AMSTERDAM - A couple accused of trying to escape from COVID-19 quarantine in the Netherlands after testing positive for the coronavirus have been transferred to a hospital where they were being held in isolation, an official said on Monday.
The pair, identified by Dutch authorities as a Spanish man and Portuguese woman, left the hotel where travellers who tested positive for the virus were staying after arriving at Amsterdam's Schiphol airport from South Africa.
"They have now been transferred to a hospital elsewhere in the Netherlands to ensure they are in isolation. They are now in so-called forced isolation," said Petra Faber, spokesperson for Haarlemmermeer municipality, where Schiphol is located just outside of the capital.
The couple fled the hotel on Sunday and had boarded a plane to Spain when they were detained by military police at the airport, said Faber.
Speaking to Catalonia's public television channel TV3, however, one of the pair, Carolina Pimenta, denied they had deliberately tried to evade quarantine.
Pimenta, who was travelling with her partner Andrés Sanz, said she had thought she was exempt from a five-day quarantine order because she had a negative test result and had already contracted COVID-19 in the past six months.
Pimenta said she had been permitted to leave the hotel by Dutch police and health officials and cleared all airport security checks with her passport and results of a PCR test.
Just after boarding "suddenly they called me. Acting very aggressively, police treated us like criminals when their own colleagues had given us the authorization", she was quoted as saying.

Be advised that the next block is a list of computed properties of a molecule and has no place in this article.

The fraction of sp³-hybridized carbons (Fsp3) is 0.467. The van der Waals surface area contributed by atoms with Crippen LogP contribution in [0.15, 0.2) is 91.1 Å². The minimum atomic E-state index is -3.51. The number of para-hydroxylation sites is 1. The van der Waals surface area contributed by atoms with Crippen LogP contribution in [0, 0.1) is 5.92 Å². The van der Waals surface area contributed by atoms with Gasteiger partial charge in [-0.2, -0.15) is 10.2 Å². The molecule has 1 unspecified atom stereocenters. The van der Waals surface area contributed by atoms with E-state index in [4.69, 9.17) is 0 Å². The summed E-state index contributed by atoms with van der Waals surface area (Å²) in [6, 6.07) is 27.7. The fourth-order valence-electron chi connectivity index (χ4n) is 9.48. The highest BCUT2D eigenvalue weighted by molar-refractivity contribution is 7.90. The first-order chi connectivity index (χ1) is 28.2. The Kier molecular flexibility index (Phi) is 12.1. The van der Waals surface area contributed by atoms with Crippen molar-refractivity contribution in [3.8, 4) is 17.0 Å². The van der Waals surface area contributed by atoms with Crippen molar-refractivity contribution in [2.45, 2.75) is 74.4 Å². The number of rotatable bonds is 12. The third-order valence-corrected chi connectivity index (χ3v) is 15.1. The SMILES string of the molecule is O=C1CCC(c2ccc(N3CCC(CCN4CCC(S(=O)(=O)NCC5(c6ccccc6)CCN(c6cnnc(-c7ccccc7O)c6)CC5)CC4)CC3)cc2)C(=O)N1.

Spain's Foreign Ministry and Consulate in Amsterdam and the Portuguese Foreign Ministry did not immediately respond to requests for comment.
Dutch authorities said the couple were among 61 out of the more than 600 passengers who arrived on two flights from Johannesburg and Cape Town on Friday and tested positive for COVID-19.
The flights had arrived just before the Dutch government changed its rules on travel from southern Africa due to concerns over the newly identified Omicron coronavirus variant.
At least 14 of those infected have the Omicron variant, Dutch Health Minister Hugo de Jonge said on Monday.
Dutch authorities are also seeking to contact and test some 5,000 other passengers who have travelled from South Africa, Botswana, Eswatini, Lesotho, Mozambique, Namibia or Zimbabwe.
In the Netherlands, tougher COVID-19 measures went into effect on Sunday to curb record daily infection rates of more than 20,000 and ease pressure on hospitals.